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Alternative Names Return to topPseudofolliculitis barbae; Tinea barbae; Barber's itch
Definition Return to top
Folliculitis is inflammation of one or more hair follicles. It can occur anywhere on the skin.
Causes Return to top
Folliculitis starts when hair follicles are damaged by friction from clothing, blockage of the follicle, or shaving. In most cases of folliculitis, the damaged follicles are then infected with the bacteria Staphylococcus (staph).
Barber's itch is a staph infection of the hair follicles in the beard area of the face, usually the upper lip. Shaving makes it worse. Tinea barbae is similar to barber's itch, but the infection is caused by a fungus.
Pseudofolliculitis barbae is a disorder that occurs mainly in black men. If curly beard hairs are cut too short, they may curve back into the skin and cause inflammation.
Symptoms Return to top
Common symptoms include a rash, itching, and pimples or pustules near a hair follicle in the neck, groin, or genital area. The pimples may crust over.
Exams and Tests Return to top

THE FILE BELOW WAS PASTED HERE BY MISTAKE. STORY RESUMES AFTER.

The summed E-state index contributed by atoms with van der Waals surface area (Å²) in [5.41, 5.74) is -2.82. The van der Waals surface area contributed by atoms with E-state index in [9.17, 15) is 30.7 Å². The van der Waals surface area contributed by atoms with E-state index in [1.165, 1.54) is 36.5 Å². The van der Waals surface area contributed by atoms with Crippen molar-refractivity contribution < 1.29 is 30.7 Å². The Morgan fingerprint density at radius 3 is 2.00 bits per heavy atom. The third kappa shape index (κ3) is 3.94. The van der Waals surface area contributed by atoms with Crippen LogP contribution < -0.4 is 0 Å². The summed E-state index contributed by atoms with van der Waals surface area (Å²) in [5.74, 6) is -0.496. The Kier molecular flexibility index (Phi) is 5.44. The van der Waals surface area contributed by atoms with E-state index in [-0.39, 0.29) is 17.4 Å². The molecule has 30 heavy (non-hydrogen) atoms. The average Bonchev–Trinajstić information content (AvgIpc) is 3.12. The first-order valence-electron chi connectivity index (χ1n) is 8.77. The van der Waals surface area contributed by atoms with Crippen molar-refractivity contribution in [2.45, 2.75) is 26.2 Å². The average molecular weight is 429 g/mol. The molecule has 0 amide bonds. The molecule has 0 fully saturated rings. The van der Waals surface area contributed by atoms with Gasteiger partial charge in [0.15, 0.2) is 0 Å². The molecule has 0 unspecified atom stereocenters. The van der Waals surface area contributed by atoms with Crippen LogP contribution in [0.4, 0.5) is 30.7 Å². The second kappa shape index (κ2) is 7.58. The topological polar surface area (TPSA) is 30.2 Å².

A diagnosis is primarily based on how the skin looks. Lab tests may show which bacteria or fungus is causing the infection.
Treatment Return to top
Hot, moist compresses may promote drainage of the affected follicles. Treatment may include antibiotics applied to the skin (mupirocin) or taken by mouth (dicloxacillin), or antifungal medications to control the infection.
Outlook (Prognosis) Return to top
Folliculitis usually responds well to treatment, but may come back.
Possible Complications Return to top
When to Contact a Medical Professional Return to top
Apply home treatment and call your health care provider if symptoms come back frequently, if they last longer than 2 or 3 days, or if the infection spreads.
Prevention Return to top
To prevent further damage to the hair follicles and infection:
References Return to top
Habif TP. Bacterial infections. In: Habif TP, ed. Clinical Dermatology. 4th ed. Philadelphia, Pa: Mosby Elsevier; 2004: chap 9.
Swartz MN, Pasternack MS. Cellulitis and subcutaneous tissue infections. In: Mandell GL, Bennett JE, Dolin R, eds. Principles and Practice of Infectious Diseases. 6th ed. Philadelphia, Pa: Churchill Livingstone Elsevier; 2005: chap 86.Update Date: 11/16/2008 Updated by: Linda Vorvick, MD, Family Physician, Seattle Site Coordinator, Lecturer, Pathophysiology, MEDEX Northwest Division of Physician Assistant Studies, University of Washington School of Medicine. Also reviewed by David Zieve, MD, MHA, Medical Director, A.D.A.M., Inc.